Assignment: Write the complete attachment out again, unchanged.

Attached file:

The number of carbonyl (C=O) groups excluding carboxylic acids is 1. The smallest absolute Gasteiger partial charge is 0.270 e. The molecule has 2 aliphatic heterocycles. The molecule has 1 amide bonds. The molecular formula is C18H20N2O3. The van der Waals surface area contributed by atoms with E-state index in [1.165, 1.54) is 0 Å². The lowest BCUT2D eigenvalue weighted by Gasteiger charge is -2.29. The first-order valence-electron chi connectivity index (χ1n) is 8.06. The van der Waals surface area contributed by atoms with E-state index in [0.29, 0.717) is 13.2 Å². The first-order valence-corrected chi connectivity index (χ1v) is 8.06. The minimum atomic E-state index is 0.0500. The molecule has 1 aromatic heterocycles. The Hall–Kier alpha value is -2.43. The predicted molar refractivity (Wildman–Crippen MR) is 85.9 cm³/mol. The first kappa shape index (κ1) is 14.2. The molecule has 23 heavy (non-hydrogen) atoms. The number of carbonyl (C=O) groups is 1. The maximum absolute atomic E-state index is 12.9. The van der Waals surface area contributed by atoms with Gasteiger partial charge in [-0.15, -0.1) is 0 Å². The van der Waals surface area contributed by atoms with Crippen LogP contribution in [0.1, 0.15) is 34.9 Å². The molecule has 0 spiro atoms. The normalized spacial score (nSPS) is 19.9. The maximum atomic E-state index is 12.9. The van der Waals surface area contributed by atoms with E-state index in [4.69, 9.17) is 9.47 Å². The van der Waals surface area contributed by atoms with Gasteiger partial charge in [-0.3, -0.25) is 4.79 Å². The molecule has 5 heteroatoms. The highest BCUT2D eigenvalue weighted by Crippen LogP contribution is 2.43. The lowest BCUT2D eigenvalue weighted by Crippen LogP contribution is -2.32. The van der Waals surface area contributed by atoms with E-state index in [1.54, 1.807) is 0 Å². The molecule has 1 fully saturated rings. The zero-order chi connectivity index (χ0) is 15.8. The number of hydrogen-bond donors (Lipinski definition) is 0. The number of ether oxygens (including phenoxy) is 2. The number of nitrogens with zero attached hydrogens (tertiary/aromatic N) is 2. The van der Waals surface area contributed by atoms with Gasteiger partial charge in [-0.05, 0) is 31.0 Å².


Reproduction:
The number of carbonyl (C=O) groups excluding carboxylic acids is 1. The smallest absolute Gasteiger partial charge is 0.270 e. The molecule has 2 aliphatic heterocycles. The molecule has 1 amide bonds. The molecular formula is C18H20N2O3. The van der Waals surface area contributed by atoms with E-state index in [1.165, 1.54) is 0 Å². The lowest BCUT2D eigenvalue weighted by Gasteiger charge is -2.29. The first-order valence-electron chi connectivity index (χ1n) is 8.06. The van der Waals surface area contributed by atoms with E-state index in [0.29, 0.717) is 13.2 Å². The first-order valence-corrected chi connectivity index (χ1v) is 8.06. The minimum atomic E-state index is 0.0500. The molecule has 1 aromatic heterocycles. The Hall–Kier alpha value is -2.43. The predicted molar refractivity (Wildman–Crippen MR) is 85.9 cm³/mol. The first kappa shape index (κ1) is 14.2. The molecule has 23 heavy (non-hydrogen) atoms. The number of carbonyl (C=O) groups is 1. The maximum absolute atomic E-state index is 12.9. The van der Waals surface area contributed by atoms with Gasteiger partial charge in [-0.15, -0.1) is 0 Å². The van der Waals surface area contributed by atoms with Crippen LogP contribution in [0.1, 0.15) is 34.9 Å². The molecule has 0 spiro atoms. The normalized spacial score (nSPS) is 19.9. The maximum atomic E-state index is 12.9. The van der Waals surface area contributed by atoms with E-state index in [4.69, 9.17) is 9.47 Å². The van der Waals surface area contributed by atoms with Gasteiger partial charge in [-0.3, -0.25) is 4.79 Å². The molecule has 5 heteroatoms. The highest BCUT2D eigenvalue weighted by Crippen LogP contribution is 2.43. The lowest BCUT2D eigenvalue weighted by Crippen LogP contribution is -2.32. The van der Waals surface area contributed by atoms with E-state index in [1.54, 1.807) is 0 Å². The molecule has 1 fully saturated rings. The zero-order chi connectivity index (χ0) is 15.8. The number of hydrogen-bond donors (Lipinski definition) is 0. The number of ether oxygens (including phenoxy) is 2. The number of nitrogens with zero attached hydrogens (tertiary/aromatic N) is 2. The van der Waals surface area contributed by atoms with Gasteiger partial charge in [-0.05, 0) is 31.0 Å².